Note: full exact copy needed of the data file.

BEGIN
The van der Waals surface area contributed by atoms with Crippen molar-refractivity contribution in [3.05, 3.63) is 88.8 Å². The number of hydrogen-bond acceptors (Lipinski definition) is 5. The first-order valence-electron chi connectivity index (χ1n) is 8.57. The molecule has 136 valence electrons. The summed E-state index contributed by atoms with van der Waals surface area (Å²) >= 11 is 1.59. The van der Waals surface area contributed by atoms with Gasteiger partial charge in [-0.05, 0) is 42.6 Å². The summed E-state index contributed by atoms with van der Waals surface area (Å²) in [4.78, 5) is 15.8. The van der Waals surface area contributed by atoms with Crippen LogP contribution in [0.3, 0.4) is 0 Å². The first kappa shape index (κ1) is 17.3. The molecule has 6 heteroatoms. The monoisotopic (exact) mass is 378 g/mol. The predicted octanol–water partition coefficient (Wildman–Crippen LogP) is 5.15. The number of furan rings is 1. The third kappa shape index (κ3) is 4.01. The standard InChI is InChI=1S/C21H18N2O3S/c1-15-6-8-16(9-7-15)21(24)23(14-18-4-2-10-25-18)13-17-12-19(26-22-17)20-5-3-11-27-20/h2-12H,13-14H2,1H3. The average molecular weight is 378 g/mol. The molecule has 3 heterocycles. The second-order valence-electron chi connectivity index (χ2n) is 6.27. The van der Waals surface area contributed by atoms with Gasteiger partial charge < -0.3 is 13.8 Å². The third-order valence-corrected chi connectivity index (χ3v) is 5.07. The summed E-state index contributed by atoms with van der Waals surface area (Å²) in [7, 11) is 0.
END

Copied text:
The van der Waals surface area contributed by atoms with Crippen molar-refractivity contribution in [3.05, 3.63) is 88.8 Å². The number of hydrogen-bond acceptors (Lipinski definition) is 5. The first-order valence-electron chi connectivity index (χ1n) is 8.57. The molecule has 136 valence electrons. The summed E-state index contributed by atoms with van der Waals surface area (Å²) >= 11 is 1.59. The van der Waals surface area contributed by atoms with Gasteiger partial charge in [-0.05, 0) is 42.6 Å². The summed E-state index contributed by atoms with van der Waals surface area (Å²) in [4.78, 5) is 15.8. The van der Waals surface area contributed by atoms with Crippen LogP contribution in [0.3, 0.4) is 0 Å². The first kappa shape index (κ1) is 17.3. The molecule has 6 heteroatoms. The monoisotopic (exact) mass is 378 g/mol. The predicted octanol–water partition coefficient (Wildman–Crippen LogP) is 5.15. The number of furan rings is 1. The third kappa shape index (κ3) is 4.01. The standard InChI is InChI=1S/C21H18N2O3S/c1-15-6-8-16(9-7-15)21(24)23(14-18-4-2-10-25-18)13-17-12-19(26-22-17)20-5-3-11-27-20/h2-12H,13-14H2,1H3. The average molecular weight is 378 g/mol. The molecule has 3 heterocycles. The second-order valence-electron chi connectivity index (χ2n) is 6.27. The van der Waals surface area contributed by atoms with Gasteiger partial charge < -0.3 is 13.8 Å². The third-order valence-corrected chi connectivity index (χ3v) is 5.07. The summed E-state index contributed by atoms with van der Waals surface area (Å²) in [7, 11) is 0.